Grumman UF/HU-16 Albatros
1947
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Grumman UF/HU-16 Albatros

Experience with the Grumman Goose, which served throughout World War II with great reliability, prompted the US Navy to procure a somewhat larger amphibian with greater range capability. In 1944 the company initiated design of its Grumman G-64 aircraft, which was to be named Albatross, and which saw service with the US Air Force, US Coast Guard and US Navy. The prototype was flown first on 24 October 1947, and was of generally similar configuration to its predecessor. Fixed underwing floats were retained, but these and the entire structure had been considerably refined to reduce drag. Other changes included the provision of a cantilever, instead of strut-braced, tailplane; tricycle type retractable landing gear; and pylons beneath the wing, outboard of the engines, which could carry weapons, or drop-tanks to increase range. Additional fuel could also be carried in the underwing floats. Accommodation was provided for a crew of four and the cabin could accommodate 10 passengers, stretchers, or cargo, according to requirements.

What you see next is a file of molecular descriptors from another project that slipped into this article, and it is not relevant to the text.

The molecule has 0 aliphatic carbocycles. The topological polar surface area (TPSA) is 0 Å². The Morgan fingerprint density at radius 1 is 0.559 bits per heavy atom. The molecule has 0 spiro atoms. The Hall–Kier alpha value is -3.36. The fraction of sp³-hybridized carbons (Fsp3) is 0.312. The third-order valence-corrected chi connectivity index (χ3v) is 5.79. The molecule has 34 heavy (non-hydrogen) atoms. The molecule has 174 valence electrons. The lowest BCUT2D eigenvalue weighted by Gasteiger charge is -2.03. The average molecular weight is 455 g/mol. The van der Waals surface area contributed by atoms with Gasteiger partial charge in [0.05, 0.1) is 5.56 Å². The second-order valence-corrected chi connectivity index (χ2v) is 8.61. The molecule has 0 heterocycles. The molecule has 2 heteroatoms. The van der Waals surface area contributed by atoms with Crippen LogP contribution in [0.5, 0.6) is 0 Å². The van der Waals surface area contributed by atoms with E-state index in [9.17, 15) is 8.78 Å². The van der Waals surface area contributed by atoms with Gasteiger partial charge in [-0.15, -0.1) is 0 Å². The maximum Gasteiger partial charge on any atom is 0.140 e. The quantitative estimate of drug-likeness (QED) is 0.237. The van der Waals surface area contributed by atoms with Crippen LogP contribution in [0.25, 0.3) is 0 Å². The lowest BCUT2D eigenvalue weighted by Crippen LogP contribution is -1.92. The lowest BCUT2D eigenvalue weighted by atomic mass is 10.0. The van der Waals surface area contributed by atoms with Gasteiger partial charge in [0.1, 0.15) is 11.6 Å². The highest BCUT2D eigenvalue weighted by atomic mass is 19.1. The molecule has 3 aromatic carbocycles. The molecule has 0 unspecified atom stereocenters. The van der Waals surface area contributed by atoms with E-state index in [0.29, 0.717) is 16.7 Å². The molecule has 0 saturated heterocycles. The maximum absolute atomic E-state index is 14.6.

The prototype ordered by the US Navy for service as a utility aircraft had the designation XJR2F-1, and flew for the first time on 24 October 1947. Initial production was of the UF-1 model, and a modified version introduced in 1955 was the UF-2. This latter aircraft had increased span, a cambered wing leading edge, ailerons and tail surfaces of increased area, and more effective de-icing boots for all aerofoil leading edges. In the tri-service rationalisation of designations in 1962, these aircraft became HU-16C and HU-16D respectively. Winterised aircraft for Antarctic service were designated UF-1L (later LU-16C), and five UF-1T dual-control trainers were rede-signated TU-16C.

The USAF found the G-64 attractive for rescue operations, the majority of the 305 ordered serving with the MATS Air Rescue Service under the designation SA-16A. An improved version, equivalent to the US Navy's UF-2, entered service in 1957 as the SA-16B; in 1962 these became HU-16A and HU-16B respectively. HU-16E was the designation (originally UF-1G) of Albatross aircraft operated by the US Coast Guard, and 10 supplied to Canada were designated CSR-110. An anti-submarine version with nose radome, retractable MAD gear, ECM radome and searchlight was introduced in 1961, and was equipped to carry a small number of depth charges. The versatile Albatross continues in service with a few air forces and navies, but its powerful and fuel-hungry engines have meant that surplus aircraft which became available for use were not a particularly attractive proposition to airline operators, and in consequence few were adapted for such a role.